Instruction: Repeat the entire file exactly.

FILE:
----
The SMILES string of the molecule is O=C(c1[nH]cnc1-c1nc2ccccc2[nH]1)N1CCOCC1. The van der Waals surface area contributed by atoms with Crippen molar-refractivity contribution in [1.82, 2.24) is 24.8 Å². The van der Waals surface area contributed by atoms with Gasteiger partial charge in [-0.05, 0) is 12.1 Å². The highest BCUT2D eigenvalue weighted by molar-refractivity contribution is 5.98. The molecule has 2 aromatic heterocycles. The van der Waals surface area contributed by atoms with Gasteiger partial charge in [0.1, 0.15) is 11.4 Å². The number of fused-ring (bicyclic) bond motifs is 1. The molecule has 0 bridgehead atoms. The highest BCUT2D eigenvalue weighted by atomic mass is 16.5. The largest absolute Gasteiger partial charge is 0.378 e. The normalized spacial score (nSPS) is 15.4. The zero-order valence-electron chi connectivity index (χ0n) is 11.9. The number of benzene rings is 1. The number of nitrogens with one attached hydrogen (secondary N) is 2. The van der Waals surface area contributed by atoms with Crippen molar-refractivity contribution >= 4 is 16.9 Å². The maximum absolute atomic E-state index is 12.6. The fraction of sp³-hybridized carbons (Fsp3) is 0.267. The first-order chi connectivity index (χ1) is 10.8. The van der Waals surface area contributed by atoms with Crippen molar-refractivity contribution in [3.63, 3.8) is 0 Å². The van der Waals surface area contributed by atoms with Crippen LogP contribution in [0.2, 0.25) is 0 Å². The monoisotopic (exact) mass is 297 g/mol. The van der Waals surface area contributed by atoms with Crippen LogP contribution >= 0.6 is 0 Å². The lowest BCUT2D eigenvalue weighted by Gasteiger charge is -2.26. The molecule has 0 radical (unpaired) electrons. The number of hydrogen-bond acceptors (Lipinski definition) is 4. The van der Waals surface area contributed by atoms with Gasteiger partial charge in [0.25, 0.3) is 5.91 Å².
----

The SMILES string of the molecule is O=C(c1[nH]cnc1-c1nc2ccccc2[nH]1)N1CCOCC1. The van der Waals surface area contributed by atoms with Crippen molar-refractivity contribution in [1.82, 2.24) is 24.8 Å². The van der Waals surface area contributed by atoms with Gasteiger partial charge in [-0.05, 0) is 12.1 Å². The highest BCUT2D eigenvalue weighted by molar-refractivity contribution is 5.98. The molecule has 2 aromatic heterocycles. The van der Waals surface area contributed by atoms with Gasteiger partial charge in [0.1, 0.15) is 11.4 Å². The number of fused-ring (bicyclic) bond motifs is 1. The molecule has 0 bridgehead atoms. The highest BCUT2D eigenvalue weighted by atomic mass is 16.5. The largest absolute Gasteiger partial charge is 0.378 e. The normalized spacial score (nSPS) is 15.4. The zero-order valence-electron chi connectivity index (χ0n) is 11.9. The number of benzene rings is 1. The number of nitrogens with one attached hydrogen (secondary N) is 2. The van der Waals surface area contributed by atoms with Crippen molar-refractivity contribution >= 4 is 16.9 Å². The maximum absolute atomic E-state index is 12.6. The fraction of sp³-hybridized carbons (Fsp3) is 0.267. The first-order chi connectivity index (χ1) is 10.8. The van der Waals surface area contributed by atoms with Crippen molar-refractivity contribution in [3.63, 3.8) is 0 Å². The van der Waals surface area contributed by atoms with Crippen LogP contribution in [0.2, 0.25) is 0 Å². The monoisotopic (exact) mass is 297 g/mol. The van der Waals surface area contributed by atoms with Crippen LogP contribution >= 0.6 is 0 Å². The lowest BCUT2D eigenvalue weighted by Gasteiger charge is -2.26. The molecule has 0 radical (unpaired) electrons. The number of hydrogen-bond acceptors (Lipinski definition) is 4. The van der Waals surface area contributed by atoms with Gasteiger partial charge in [0.25, 0.3) is 5.91 Å².